• Security and ownership of data are of utmost importance for all the partners involved in current projects and constitute major issues for all those still considering to jump on the train in the near future. Organisations such as the IIC and the European Commission have made big steps towards simplifying the data-related regulatory issues, yet there are still more to be done in order to achieve a clear landscape for businesses and individuals.
  • Stretching beyond that, data and security concerns are also proving to be a key defining factor for business decisions; for example, an OEM that decides to share his data with an IoT Platform vendor in order to integrate their systems, suddenly might realise an additional factor of exposure to risk for their company, its precious performance data and financial figures.The Industry 4.0 agenda generates new internal divisions in companies, e.g. Smart Manufacturing, Digital Transformation department, as well as it subsequently adds to the existing position titles. Interestingly enough, we noticed some heads of IoT Labs, some chief digital officers, and so forth.
  • Each industry has its specific characteristics that shape its specific needs in terms of how to adopt and integrate Industry 4.0 solutions. No matter how self-evident this might sound, it is not an easy task to adjust every type of solution to any kind of industry or business case. For example, reducing downtime is more crucial to the process manufacturing than to other types of production. So as Industry 4.0 projects are becoming all the more focused and profound, clear identification of the business case and the expected outcomes is crucial.
  • Size and power of a company is not necessarily associated with successful Industry 4.0 positioning. Yes, indeed, many of the biggest players in the market have implemented projects and are quickly moving towards the so-called digitalisation of manufacturing, but quite a lot of them are also reluctant to proceed or they are concerned of how to leverage on their rather big pool of resources.
  • Projects related to this very agenda are fit for companies that have achieved an adequately satisfactory level of operation and want to evolve further. For example, industrial companies that still struggle with issues of basic quality assurance for their products or safety of the workforce need better to focus on these priorities, as the market is moving fast.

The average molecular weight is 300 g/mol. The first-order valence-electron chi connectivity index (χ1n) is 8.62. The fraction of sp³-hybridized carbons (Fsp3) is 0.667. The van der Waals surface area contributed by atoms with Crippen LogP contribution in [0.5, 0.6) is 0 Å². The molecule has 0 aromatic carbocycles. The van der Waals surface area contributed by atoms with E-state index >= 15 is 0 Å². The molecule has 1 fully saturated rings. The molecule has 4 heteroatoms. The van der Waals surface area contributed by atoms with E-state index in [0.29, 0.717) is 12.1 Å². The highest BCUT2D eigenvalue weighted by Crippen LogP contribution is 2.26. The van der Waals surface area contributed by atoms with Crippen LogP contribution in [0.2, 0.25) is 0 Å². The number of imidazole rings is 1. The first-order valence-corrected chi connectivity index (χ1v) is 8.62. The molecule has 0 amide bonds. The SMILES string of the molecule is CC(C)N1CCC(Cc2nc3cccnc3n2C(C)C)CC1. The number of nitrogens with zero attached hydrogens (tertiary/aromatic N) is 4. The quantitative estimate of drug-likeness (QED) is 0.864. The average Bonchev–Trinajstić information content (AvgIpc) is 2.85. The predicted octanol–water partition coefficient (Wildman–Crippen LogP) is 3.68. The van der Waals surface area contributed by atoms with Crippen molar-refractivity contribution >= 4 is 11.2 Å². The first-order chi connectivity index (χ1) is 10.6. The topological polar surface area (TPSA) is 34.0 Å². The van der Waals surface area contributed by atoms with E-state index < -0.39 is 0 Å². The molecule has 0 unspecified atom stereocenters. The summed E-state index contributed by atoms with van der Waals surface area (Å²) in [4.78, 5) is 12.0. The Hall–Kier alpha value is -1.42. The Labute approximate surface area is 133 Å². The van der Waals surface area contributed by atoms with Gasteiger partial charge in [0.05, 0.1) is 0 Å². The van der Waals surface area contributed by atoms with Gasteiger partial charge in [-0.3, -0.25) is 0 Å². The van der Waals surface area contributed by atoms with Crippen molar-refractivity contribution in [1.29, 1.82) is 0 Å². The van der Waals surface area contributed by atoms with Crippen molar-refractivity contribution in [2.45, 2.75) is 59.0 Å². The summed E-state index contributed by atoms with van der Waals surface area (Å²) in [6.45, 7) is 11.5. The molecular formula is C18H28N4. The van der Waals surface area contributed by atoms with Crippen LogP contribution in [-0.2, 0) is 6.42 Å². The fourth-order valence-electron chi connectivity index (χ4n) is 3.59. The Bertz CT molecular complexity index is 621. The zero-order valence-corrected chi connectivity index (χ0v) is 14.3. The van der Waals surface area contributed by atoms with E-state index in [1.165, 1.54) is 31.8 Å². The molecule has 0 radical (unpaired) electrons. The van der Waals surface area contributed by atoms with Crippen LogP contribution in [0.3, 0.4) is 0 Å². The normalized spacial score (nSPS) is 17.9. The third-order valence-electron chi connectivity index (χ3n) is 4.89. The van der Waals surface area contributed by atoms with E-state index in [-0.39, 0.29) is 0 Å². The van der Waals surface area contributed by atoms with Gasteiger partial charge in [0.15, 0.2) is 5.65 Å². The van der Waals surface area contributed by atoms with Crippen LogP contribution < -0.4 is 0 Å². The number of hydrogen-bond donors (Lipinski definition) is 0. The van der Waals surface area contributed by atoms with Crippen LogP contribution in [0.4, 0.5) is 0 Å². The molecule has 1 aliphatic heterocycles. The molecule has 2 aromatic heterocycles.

• The future of workforce in the manufacturing area is of great interest to all the affiliated members of the industrial community, particularly the one active in the German market. Trade unions are working with companies, the government, the schools and academia in order to educate executives, employees, researchers and young students in accordance with the future labour needs of the industry. According to their beliefs, humans will be the epicentre of the technological advancements, as these are going to be assisting and not substituting them, while human factor is the one which is going to develop, maintain and control every technology in the end of the day.
  • Security and ownership of data are of utmost importance for all the partners involved in current projects and constitute major issues for all those still considering to jump on the train in the near future. Organisations such as the IIC and the European Commission have made big steps towards simplifying the data-related regulatory issues, yet there are still more to be done in order to achieve a clear landscape for businesses and individuals.
  • Stretching beyond that, data and security concerns are also proving to be a key defining factor for business decisions; for example, an OEM that decides to share his data with an IoT Platform vendor in order to integrate their systems, suddenly might realise an additional factor of exposure to risk for their company, its precious performance data and financial figures.

This blogpost was originally published on www.iotglobalnetwork.com on 17.2.2017